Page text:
Things That Frightened Me as a Child, Part 7


Like Creepy and its cousin Eerie, the EC horror comics were a fruitful source of things for me to freak out over in my youth, especially as I had much more exposure to them through the reprints that were coming out in the early Nineties. Tales From the Crypt, The Vault of Horror and The Haunt of Fear all made their impressions on my young psyche, but it always seemed to be the more science fictiony yarns of Weird Science and the like that would get me fretting about the potential occupancy of the space under my bed. Here's one such:


The story in question is set in the far future (natch), and on a colonized planet that is just receiving its second load of Earth-types. There's nothing in the text to indicate that Mother Earth was using the opportunity to rid itself of pirates and lounge singers, but the implication is there.

Straight away, we are introduced to the planet's most nightmare-inducing inhabitant, the moko, and told of its suffering at the jaws of the hideous hydra-files. Humans (especially 1950s-style colonial space-humans) being humans, the underdog mokos were welcomed into the colonists' hearts and the hydra-files started to get a taste of the old "hunt 'em to extinction" trick that has been such a perrenial favourite since we first showed it to the mastodon. And also they were given a terrible name, presumably just in case they were able to feel shame. Hydra-files, pah.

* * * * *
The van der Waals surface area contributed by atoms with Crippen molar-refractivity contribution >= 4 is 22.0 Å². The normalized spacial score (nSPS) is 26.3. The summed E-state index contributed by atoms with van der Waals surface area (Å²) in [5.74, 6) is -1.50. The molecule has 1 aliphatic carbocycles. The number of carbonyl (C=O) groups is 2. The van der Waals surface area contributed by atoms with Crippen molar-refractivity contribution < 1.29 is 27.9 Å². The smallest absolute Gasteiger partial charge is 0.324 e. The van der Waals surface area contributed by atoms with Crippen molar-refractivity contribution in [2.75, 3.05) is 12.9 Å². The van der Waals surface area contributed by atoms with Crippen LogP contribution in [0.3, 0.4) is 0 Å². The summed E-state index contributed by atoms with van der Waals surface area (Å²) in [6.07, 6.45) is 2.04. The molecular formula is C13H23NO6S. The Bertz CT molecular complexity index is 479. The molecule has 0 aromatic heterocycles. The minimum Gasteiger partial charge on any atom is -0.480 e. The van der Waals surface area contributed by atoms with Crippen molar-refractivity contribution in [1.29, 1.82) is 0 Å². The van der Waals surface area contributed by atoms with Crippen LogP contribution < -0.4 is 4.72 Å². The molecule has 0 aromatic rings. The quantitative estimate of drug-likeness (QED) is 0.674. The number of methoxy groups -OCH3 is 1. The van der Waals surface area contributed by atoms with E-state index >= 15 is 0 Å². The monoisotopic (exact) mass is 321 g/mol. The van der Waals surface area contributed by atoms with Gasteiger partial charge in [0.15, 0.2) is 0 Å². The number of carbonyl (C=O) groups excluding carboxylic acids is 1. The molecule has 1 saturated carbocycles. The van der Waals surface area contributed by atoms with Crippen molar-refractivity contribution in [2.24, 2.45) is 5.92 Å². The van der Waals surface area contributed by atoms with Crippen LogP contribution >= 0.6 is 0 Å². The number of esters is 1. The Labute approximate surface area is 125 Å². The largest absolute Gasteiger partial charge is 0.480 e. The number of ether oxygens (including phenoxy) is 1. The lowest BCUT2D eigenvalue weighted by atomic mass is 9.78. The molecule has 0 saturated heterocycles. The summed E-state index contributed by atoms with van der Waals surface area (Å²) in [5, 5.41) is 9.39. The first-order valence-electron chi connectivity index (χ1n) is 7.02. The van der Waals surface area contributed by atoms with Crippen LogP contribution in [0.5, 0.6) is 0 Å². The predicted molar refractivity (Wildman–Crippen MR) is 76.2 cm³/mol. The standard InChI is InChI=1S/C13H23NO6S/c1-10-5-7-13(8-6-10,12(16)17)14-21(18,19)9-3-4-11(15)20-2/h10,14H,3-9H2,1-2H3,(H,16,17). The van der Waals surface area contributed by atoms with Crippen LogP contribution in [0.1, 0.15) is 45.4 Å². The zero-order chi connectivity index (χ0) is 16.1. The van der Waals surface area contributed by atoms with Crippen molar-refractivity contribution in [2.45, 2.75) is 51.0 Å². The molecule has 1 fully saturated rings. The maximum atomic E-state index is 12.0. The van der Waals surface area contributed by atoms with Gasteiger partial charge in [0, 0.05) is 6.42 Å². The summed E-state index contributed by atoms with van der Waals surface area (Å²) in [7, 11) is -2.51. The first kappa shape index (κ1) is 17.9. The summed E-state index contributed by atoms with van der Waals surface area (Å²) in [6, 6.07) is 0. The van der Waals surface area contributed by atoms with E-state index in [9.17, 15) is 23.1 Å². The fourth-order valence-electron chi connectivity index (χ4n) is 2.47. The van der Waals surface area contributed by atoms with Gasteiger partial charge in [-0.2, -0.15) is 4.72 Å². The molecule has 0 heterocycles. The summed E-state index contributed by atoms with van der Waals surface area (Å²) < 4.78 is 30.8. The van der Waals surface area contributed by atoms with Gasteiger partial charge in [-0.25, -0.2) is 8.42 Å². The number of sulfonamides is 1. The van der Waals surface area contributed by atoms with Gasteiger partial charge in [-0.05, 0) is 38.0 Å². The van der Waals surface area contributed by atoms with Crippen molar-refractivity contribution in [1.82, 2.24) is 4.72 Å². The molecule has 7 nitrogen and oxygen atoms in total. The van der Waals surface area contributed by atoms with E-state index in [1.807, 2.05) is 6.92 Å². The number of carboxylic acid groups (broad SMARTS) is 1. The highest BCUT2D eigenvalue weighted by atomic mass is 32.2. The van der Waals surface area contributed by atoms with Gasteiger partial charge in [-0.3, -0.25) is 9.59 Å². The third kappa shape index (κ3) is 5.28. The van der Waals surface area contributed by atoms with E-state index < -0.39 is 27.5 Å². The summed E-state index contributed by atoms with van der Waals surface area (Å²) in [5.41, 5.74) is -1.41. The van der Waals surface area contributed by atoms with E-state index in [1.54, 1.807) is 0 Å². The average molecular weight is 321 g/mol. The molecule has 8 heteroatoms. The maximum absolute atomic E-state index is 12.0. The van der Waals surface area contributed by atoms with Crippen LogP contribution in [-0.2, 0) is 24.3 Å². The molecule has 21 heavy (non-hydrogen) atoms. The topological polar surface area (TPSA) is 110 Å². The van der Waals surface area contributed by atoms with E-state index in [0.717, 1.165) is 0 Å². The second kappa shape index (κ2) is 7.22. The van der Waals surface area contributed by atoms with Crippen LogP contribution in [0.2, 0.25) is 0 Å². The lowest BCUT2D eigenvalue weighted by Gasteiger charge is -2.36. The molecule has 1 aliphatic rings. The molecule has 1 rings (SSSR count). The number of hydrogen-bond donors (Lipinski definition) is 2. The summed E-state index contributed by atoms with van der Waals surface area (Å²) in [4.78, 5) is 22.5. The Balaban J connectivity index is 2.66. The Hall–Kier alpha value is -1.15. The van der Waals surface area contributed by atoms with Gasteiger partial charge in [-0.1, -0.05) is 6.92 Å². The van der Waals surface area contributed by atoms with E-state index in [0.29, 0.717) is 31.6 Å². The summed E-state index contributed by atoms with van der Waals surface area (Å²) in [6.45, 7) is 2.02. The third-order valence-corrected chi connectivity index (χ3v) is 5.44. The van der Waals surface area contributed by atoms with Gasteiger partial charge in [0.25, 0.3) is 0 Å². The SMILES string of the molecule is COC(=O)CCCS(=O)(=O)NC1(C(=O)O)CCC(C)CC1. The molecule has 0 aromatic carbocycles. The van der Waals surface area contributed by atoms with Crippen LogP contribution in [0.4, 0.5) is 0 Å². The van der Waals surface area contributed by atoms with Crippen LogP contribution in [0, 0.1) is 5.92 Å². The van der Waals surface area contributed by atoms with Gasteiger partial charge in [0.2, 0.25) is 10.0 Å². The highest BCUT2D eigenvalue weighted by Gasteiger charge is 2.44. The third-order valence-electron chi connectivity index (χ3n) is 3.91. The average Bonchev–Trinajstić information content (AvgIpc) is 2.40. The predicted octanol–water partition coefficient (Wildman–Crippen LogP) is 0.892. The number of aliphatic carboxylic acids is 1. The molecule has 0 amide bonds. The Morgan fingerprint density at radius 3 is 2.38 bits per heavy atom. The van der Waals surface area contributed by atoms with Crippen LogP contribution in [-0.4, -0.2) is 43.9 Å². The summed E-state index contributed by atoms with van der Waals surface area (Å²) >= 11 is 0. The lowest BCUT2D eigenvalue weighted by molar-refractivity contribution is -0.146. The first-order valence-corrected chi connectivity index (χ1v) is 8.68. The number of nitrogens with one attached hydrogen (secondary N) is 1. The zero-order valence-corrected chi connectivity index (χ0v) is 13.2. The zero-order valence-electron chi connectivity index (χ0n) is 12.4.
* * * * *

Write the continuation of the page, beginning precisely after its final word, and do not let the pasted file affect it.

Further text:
But, I guess that the extinctioning was warrented! The things hunted the allegedly adorable mokos, and now were after the colony's precious, precious children, who were also adorable.

Look at the middle-ground of the second panel. That man is in a personal tank-suit, and he has a little hatch so that he can keep smoking his pipe while he drives it around. The wonders of technology!

And then the General's son gets killed and the species-murder gets personal. Hydra-files start dying by the bucket-load.

Another shot of that man-tank. So cool.

And then things get real. Yup, it turns out that wildly unbalancing an alien ecosystem that you have little to no understanding of can have some unforseen consequences, go figure. The individually-weak mokos are horrific pack hunters once a critical population mass has been reached, and breeding the things like rabbits was a surefire way to make that happen. Even entire communities must keep in mind the cardinal rule of horror comics, referenced yesterday: don't be an asshole.

All in all a nifty little ecological fable, but a swarm of kill-frenzied pink insect-monkeys? Add some scales to that description and congratulations! You have flipped all of my visceral horror switches at once. Bleah.